Graphic and Information Design
Design is the practice-based discipline raising important questions about—and providing significant answers to—how we live. Designers are needed when we don’t know what is needed. Designers propose alternative futures and create new choices using design principles and processes to create, compose, and construct meaning in diverse knowledge fields. Designers seek a broad understanding of principles and systems of perception, communication, and action. Concentrations in design practices are graphic and information design, interaction design, and experience design.
Graphic design makes messages and meaning using visual form and the integration of text and image. It often has a persuasive intention and uses rules of visual composition, form, and pattern to enable storytelling or to create attention and an ambience for consideration. Information design focuses on visualizing concepts and data to enhance human understanding of complex and vital knowledge.
Interaction design focuses on the creation of navigable interfaces and systems that allow audiences to achieve meaningful goals, connecting people to people and people to information and environments.
Experience design is a holistic approach that utilizes investigation into human environments in specific situations to improve quality. Given an understanding of goals, needs, and desires, it seeks to improve the various contexts by identifying and studying events and how they can be turned into beneficial practices.
As intensive studio programs, the curricula balance theory and design history and theory with studio projects in all media. As a design analyst, inventor, interpreter, curator, and producer of information, interaction, and experience, students can integrate many facets of university and liberal arts education.
DESIGN LEARNING OUTCOMES
1. Apply iterative design processes to create, revise, evaluate, and develop effective prototypes and innovative solutions.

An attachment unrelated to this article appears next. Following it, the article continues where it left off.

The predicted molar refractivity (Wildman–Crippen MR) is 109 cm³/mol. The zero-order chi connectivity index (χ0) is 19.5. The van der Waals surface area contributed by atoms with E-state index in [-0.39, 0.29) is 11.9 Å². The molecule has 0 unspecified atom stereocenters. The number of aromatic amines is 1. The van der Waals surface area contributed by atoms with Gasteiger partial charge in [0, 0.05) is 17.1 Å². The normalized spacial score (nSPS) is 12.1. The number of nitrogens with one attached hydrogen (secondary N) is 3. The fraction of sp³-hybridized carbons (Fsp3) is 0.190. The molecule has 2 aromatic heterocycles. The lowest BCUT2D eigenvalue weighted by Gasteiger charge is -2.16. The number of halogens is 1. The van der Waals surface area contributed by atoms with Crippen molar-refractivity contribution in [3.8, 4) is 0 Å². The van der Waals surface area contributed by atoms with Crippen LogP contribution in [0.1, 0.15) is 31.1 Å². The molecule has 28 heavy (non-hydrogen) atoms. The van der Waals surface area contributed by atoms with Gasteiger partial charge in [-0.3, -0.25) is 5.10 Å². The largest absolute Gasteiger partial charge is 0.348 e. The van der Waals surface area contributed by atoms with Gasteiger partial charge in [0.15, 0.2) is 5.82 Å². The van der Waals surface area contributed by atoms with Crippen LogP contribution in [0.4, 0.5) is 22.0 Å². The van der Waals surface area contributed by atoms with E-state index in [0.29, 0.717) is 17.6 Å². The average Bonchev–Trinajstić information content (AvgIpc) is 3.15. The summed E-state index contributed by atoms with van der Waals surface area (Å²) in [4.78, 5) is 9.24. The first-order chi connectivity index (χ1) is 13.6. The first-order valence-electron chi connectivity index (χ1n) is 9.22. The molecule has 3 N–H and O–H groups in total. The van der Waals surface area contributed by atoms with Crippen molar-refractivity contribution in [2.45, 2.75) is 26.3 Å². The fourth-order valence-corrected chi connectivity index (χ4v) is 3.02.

2. Engage human-centered design research methods and systems thinking to identify and understand values, goals, motivations of intended audiences as a mode of inquiry, question framing and guide to action.
3. Develop a high level of craft and technical skills in a relevant range of media and tools and effectively weigh applicability for intended audiences and outcomes.
4. Develop and realize intent, concept and content with awareness of context and consequence.
5. Implement visual patterns incorporating text, image, diagram including temporal and spatial representations to recognize, categorize, and articulate significant form and meaning
6. Employ and embody ethical practices, team and cross-disciplinary collaboration, and effective communication and presentation skills.
7. Apply relevant communication theories and principles and appreciate the pervasive and long-term impact of design decisions on people and societies.
Graphic and Information Design concentration learning outcomes
1. Integrate verbal and visual content in a way that is complementary, not redundant, to construct complex visual/verbal messages.
2. Utilize information and nomenclature systems, organizational grids, hierarchy, and sequence to offer audiences access to complex topics and sense making.
3. Discern the ethical implications of subjective vs. objective design, and demonstrate ability to construct content along the persuasive/informative continuum according to the needs of an audience, expectations of a client, or self-initiative.
Experience Design concentration learning outcomes
1. Explore participatory methods of research ethnographic, shadowing and co-creation to better understand values, goals and intentions of diverse audiences.
2. Synthesize research findings and model existing conditions, relationships, system components, and interactions through visualization, mapping, and prototyping methods to understand and make evident patterns and opportunities.
3. Propose design solutions in response to research that envision future conditions, encompassing a broad range of design possibilities from innovative objects and spaces to processes, services, interactions, and collaborations.
Interaction Design concentration learning outcomes
1. Develop personas, scenarios, wireframes, information architecture, navigation patterns and extensibility plans to create affordances and interfaces that invite interaction and allow end-users to achieve goals.
2. Apply evaluative usability and efficacy testing methods to determine interface usefulness, desirability and/or feasibility.
3. Demonstrate basic fluency in programming, code development patterns and analytical thinking associated with input and retrieval of data and support of dynamic interfaces.